Quebec farm under quarantine after animal with chronic wasting disease discovered in Laurentians

This is the first time CWD, which affects the nervous systems of deer and elk and has no known cure, has been discovered in the province.

CWD, which affects the nervous systems of deer and elk, found in Quebec for first time

Chronic wasting disease has been discovered in mule deer, white-tailed deer and elk — both in the wild and at farms — in 13 U.S. states, as well as in Saskatchewan and Alberta. (CBC )

A Quebec farm has been placed under quarantine after an animal that was raised there was diagnosed with chronic wasting disease, a degenerative disease that affects deer, elk and other cervid mammals.

This is the first time the disease has been documented in the province.

Quebec's Ministry of Agriculture, Fisheries and Food discovered the infected animal in the Laurentians region, north of Montreal, during an inspection of a slaughterhouse.

The animal was put down, and its meat didn't go into the slaughterhouse's food processing line, the ministry said in a statement released on Friday.

Quebec's Ministry of Forests, Fauna and Parks has called on hunters to be vigilant and help contain the spread of the disease.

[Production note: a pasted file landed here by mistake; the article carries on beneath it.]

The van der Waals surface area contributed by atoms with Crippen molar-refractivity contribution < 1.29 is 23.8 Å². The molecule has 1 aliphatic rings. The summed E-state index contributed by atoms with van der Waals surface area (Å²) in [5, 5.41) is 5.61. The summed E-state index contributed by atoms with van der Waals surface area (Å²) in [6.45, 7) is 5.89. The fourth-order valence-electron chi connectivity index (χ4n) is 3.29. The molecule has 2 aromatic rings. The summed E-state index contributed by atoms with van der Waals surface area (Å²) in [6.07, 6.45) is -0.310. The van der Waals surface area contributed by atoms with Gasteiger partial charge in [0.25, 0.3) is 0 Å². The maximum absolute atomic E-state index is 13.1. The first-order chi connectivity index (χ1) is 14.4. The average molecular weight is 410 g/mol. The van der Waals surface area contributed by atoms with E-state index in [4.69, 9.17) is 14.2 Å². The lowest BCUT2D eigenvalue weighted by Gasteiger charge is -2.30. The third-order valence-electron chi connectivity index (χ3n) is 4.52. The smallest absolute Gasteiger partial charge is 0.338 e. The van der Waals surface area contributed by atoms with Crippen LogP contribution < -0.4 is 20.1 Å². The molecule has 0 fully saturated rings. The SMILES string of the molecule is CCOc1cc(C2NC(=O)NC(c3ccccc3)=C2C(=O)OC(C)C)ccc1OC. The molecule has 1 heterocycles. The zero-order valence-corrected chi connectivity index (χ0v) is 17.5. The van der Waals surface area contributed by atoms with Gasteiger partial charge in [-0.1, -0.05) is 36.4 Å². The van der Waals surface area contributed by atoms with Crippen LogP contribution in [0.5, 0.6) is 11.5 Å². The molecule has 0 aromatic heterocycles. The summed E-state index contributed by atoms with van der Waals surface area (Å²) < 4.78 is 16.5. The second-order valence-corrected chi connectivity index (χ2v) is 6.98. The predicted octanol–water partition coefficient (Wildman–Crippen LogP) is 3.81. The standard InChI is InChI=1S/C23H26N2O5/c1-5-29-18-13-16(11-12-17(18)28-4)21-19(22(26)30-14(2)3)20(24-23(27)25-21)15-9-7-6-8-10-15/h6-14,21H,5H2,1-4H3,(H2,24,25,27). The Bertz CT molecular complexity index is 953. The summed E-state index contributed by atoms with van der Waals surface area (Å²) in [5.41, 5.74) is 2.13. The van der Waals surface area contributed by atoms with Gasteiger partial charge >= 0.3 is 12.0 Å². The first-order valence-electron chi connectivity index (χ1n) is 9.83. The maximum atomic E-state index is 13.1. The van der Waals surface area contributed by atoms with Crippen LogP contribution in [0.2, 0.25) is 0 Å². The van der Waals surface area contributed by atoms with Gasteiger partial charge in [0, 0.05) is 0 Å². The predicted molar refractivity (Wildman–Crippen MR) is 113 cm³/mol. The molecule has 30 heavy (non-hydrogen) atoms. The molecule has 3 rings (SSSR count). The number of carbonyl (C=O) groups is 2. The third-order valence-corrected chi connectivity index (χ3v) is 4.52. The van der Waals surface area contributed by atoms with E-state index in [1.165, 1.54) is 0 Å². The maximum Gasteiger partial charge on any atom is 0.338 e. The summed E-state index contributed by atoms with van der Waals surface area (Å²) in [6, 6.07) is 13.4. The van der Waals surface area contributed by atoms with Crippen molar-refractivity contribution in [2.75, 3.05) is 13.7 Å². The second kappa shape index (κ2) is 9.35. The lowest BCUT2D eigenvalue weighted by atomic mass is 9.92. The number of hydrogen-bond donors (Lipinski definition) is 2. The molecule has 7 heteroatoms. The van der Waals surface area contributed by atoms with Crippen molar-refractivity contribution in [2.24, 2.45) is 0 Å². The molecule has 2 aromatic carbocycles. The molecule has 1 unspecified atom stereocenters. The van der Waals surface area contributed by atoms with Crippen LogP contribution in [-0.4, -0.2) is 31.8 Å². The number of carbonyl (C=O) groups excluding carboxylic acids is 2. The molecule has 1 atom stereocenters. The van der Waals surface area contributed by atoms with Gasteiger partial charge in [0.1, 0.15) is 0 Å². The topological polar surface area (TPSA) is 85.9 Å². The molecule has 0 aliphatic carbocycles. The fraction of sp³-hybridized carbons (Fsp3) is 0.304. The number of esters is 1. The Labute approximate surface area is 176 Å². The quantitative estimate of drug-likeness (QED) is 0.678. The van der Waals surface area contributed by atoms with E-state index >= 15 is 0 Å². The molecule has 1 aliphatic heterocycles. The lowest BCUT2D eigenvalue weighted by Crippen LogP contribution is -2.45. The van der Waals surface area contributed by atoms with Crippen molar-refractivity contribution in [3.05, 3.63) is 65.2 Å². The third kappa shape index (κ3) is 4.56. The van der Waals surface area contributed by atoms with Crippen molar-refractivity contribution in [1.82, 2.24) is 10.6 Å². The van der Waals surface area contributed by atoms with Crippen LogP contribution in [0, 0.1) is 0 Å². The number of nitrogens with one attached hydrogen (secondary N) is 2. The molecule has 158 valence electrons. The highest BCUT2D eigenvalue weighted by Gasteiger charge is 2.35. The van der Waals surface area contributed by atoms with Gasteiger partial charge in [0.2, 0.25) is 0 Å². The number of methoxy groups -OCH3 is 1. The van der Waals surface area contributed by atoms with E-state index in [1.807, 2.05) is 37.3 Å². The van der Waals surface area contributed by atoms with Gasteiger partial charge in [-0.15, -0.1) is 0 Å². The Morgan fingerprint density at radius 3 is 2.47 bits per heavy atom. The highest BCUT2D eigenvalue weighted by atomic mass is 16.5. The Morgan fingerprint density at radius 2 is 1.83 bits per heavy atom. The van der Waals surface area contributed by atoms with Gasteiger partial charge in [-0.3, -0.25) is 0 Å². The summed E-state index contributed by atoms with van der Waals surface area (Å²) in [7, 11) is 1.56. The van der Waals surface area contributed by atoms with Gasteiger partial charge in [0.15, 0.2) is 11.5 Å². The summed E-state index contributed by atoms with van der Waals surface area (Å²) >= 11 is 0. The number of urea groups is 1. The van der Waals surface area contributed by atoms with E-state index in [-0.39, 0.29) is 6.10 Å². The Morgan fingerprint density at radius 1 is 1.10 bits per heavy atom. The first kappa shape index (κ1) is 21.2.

The ministry said it's also checking the condition of wild animals that may have come into contact with the domesticated animals on the farm in question.

Chronic wasting disease has been discovered in mule deer, white-tailed deer and elk — both in the wild and at farms — in 13 U.S. states, as well as in Saskatchewan and Alberta.

The disease, which has no known cure in animals, affects their nervous systems. It can be transmitted between animals through their saliva or through contact with their urine and feces. 

There is no evidence to suggest the disease can be transmitted to humans, the CFIA says.

Quebec officials are working with the CFIA to determine the source of the disease. They say additional measures have been taken to ensure it's contained.